Haters gonna hate, but they might also decide the fate of the midterm elections. Voters who are markedly unhappy with both major political parties could swing left and clinch a House victory for the Democrats, according to a new poll released Monday by USC Dornsife and the Los Angeles Times.
On a certain level, it's nothing new for the minority party to snag votes and seats during the midterm elections, riding a wave of majority party resentment. FiveThirtyEight's forecast one week from the election found there was a roughly 80 percent chance Democrats would regain the House. But the energy pushing the left forward was unexpected.
"I was a little surprised that the result that we found about people who dislike both parties leaning towards the Democrats as far as they were," said David Lauter, the Los Angeles Times' Washington, D.C. bureau chief. Lauter expected the voters to be closer to an even split. The recent spike in the poll could be attributed to a reaction against President Trump, said Lauter, rather than being drawn to anything the Democrats were doing.
During the last presidential election, the same USC Dornsife/Los Angeles Times poll was one of the few that predicted a Trump victory. Lauter, however, called the 2016 poll "inaccurate in the right direction" and "right for the wrong reason," because it predicted Trump's victory via popular vote.
In the latest poll, the voters are labeled colloquially as the "hold your nose and vote" contingent, and make up a significant portion of upcoming midterm voters. The poll of 4,711 respondents across the country was conducted over the last week and found Democrats leading Republicans with a 17-point advantage, when voters were asked which way they planned to vote. That's up from 13 points the previous week.
The midterm poll respondents were adult United States residents who consented to participate in a trio of tracking polls leading up to Nov. 6, via cell phones, landlines or no phone at all. Those who were not online already were issued internet-connected tablets.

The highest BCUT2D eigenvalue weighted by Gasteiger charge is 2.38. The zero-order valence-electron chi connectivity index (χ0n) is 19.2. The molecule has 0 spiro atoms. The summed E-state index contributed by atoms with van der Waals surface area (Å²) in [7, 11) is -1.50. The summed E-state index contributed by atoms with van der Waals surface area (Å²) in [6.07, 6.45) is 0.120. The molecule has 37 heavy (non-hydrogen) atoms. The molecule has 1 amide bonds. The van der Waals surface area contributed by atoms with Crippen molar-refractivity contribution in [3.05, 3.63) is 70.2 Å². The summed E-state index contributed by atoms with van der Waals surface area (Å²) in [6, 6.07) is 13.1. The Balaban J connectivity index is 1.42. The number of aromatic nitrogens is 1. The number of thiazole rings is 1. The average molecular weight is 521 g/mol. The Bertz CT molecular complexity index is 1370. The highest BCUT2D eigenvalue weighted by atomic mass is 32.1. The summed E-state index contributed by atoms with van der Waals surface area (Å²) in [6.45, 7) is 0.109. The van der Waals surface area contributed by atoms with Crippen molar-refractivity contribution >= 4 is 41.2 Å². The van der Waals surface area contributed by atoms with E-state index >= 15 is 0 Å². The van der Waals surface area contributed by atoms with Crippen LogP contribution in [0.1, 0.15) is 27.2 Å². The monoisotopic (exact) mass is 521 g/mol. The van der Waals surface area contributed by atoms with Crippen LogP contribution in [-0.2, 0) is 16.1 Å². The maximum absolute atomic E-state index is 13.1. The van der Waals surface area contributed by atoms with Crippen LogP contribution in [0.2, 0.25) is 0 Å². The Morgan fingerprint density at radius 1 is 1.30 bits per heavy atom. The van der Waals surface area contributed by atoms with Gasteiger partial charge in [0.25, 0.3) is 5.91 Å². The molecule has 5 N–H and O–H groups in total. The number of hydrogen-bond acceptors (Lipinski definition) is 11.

Jill Darling, the survey director at USC's Center for Economic and Social Research, cautioned that polling, which provides crucial insight and direct access to voters and, comes with a margin of error. Lauter reiterated a similar point. "People don't like to think about probability, they like to think about certainty," he said. "If you tell someone that candidate X is ahead, people think that candidate X is going to win. It doesn't. It means candidate X will win most of the time."
The poll was focused on party over candidate, said Darling. "What we're really looking for is the size of the advantage that one party might have over the other."
This survey group is not the same one that swung the election to the right in 2016, Darling said.
That contingent consisted of people disenchanted by the Democratic contenders and former President Barack Obama.
"This group are mainly independents, lower education, people who are registered as non-Democrats or non-Republicans," said Darling.
That group is representative of ardent voters like Sarah Ball, a 25-year-old registered Democrat with fiscal conservative leanings.
"I don't necessarily dislike what Democrats are doing. I'm relatively neutral on that. But I have an extreme, visceral negative reaction to what Republicans are doing," said Ball, a Seattle insurance broker.
"My mom was very much an advocate for 'You have to vote because you're a Hispanic woman,'" Ball added. In an interview with Annenberg Media, she said that while she fell in line with her more liberal friends on Democrat social philosophies, she was a strong supporter of 2nd Amendment rights and increased military funding.
Robert Young is a 22-year-old political economy major at USC. He identifies as an independent but is a registered Republican, "as of now." If the Republicans could update their policies with the environment and social issues, Young would be more passionate about them.
Young attributed his migration towards the center to the Democratic Party's positions on the environment and social issues, which Young holds dear, but that wasn't all. "President Trump and his administration, and his actions, definitely aided with that push to the left."
Young believes that in the future, the party will have to grapple with a growing populace of people who are fiscally conservative and socially liberal. Still, Young remains hopeful.
"I hope that over time the Republican Party starts to see that changing demographics and starting putting forth policies that kind of reflect that belief," he said, "and if that ever happens I will definitely come back to the Republican Party."